Water Heater Maintenance 101
One of the most common causes of home flooding is a broken water heater. This can happen because of rust, sediment, and failing to maintain your water heater on a regular basis (at least every six months to a year). Here are preventative maintenance steps you can take to keep your hot water heater lasting longer and costing you less. If any of these steps are unfamiliar to you, hire a water restoration expert and request they show you how to do any of these so you can do it yourself in the future.
- The inside of your hot water heater has a thick protective barrier from rust. However, this is not 100% guaranteed water won’t find it’s way through to the steel that surrounds your hot water heater. The outside of is not protected like it is on the inside. Your first step is to inspect your water heater visually looking for rust, leaks, flaking, straining, or corrosion. These are signs you need to replace your water heater!
- Drain your tank. Calcium carbonate can clog valves, lines, recirculating pumps and even cause the growth of anaerobic bacteria. This natural sediment is precipitated from water through heat. In order to avoid this sediment from building up, you’ll need to regularly drain your water heater.
Here is how to drain and clean your tank:
- Shut off electricity running to your water heater.
- Attach a hose to the drain valve at the bottom of the tank.
- Close the incoming cold water valve at the top of the tank.
- Open the pressure relief valve on the tank to break the vacuum.
- Open the drain valve on the tank and drain it.
- When finished, reverse the process, remembering not to turn on the gas or electricity until the tank has refilled
- Test the pressure relief valve to ensure it is working properly. This is a valve on the side of tank near the top. The valves should be open at least once per year to make sure they work and do not become clogged with calcium carbonate.Test it by lifting the handle slightly (be careful as some hot water will be released). If the valve does not release any water, or does not shut off after release, than it needs to be replaced.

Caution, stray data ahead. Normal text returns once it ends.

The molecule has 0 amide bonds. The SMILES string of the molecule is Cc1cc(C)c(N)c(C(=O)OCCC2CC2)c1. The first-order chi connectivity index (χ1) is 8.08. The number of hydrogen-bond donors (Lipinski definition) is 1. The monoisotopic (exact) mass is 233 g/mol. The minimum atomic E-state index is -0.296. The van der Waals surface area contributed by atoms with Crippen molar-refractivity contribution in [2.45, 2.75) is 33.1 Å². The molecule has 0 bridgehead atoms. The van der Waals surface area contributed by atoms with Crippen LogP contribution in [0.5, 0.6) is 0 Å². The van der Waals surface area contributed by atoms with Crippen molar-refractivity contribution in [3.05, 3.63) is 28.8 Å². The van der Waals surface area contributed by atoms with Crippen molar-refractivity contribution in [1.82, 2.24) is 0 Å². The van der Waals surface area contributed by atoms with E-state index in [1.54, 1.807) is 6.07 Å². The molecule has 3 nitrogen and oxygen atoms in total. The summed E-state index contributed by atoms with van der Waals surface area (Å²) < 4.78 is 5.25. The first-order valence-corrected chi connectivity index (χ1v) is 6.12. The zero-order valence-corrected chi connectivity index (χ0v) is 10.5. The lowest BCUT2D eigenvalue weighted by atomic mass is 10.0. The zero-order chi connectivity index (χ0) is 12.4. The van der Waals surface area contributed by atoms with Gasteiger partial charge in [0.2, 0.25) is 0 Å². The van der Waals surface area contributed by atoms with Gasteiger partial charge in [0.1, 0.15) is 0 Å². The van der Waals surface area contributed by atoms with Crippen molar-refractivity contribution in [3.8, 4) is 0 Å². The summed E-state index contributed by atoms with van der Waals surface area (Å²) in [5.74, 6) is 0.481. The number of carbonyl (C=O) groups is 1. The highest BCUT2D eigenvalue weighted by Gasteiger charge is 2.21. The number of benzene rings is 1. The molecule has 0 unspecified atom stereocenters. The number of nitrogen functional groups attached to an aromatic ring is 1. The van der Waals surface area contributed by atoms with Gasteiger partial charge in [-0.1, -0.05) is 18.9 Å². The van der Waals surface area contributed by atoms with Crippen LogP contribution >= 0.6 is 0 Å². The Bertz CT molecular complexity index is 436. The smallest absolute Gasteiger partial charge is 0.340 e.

- Install a carbon monoxide alarm near your water heater. If your water heater is not venting properly or is backed up, it could release carbon monoxide in to your home. Carbon monoxide is odorless and colorless and can be harmful to you and your family.
- Check the temperature. Use a kitchen thermometer to ensure the temperature is set properly. Keeping the temperature between 115 and 130 degrees Fahrenheit will keep it warm enough to kill bacteria but not too hot to scald your skin.
- Change the anode rod. This is a little known but important maintenance tip to keep your water heater in good shape. The anode rod is a piece of magnesium or aluminum that is suspended in the tank and acts like a magnet to attract charged water molecules that would otherwise attack the outside of the steel tank, causing it to erode and expose the steel which, if exposed, will rust. Check it each year when you drain the tank and replace if the steel rods are showing. Rods typically last five to ten years without checking, but cleaning them prolongs their life.
Here is how to replace the anode rod:
- Shut off the incoming cold water valve at the top of the tank.
- Unscrew the nut on the top of the tank that suspends the anode rod.
- Clip on the new rod, insert into tank, and retighten the nut.
- Open cold water valve again.
- Finally, one of the easiest steps you can take to maintain your water heater is have it inspected annually by a technician like the water removal and water restoration guys at ARC Contracting.
Preventative maintenance on your water heater can prolong it’s life and save you the cost of water removal and dangerous flooding in your home.
See a leak or rust? Or even worse, has your home flooded? Call ARC Contracting to repair the water damage, or to assist you in inspecting your water heater.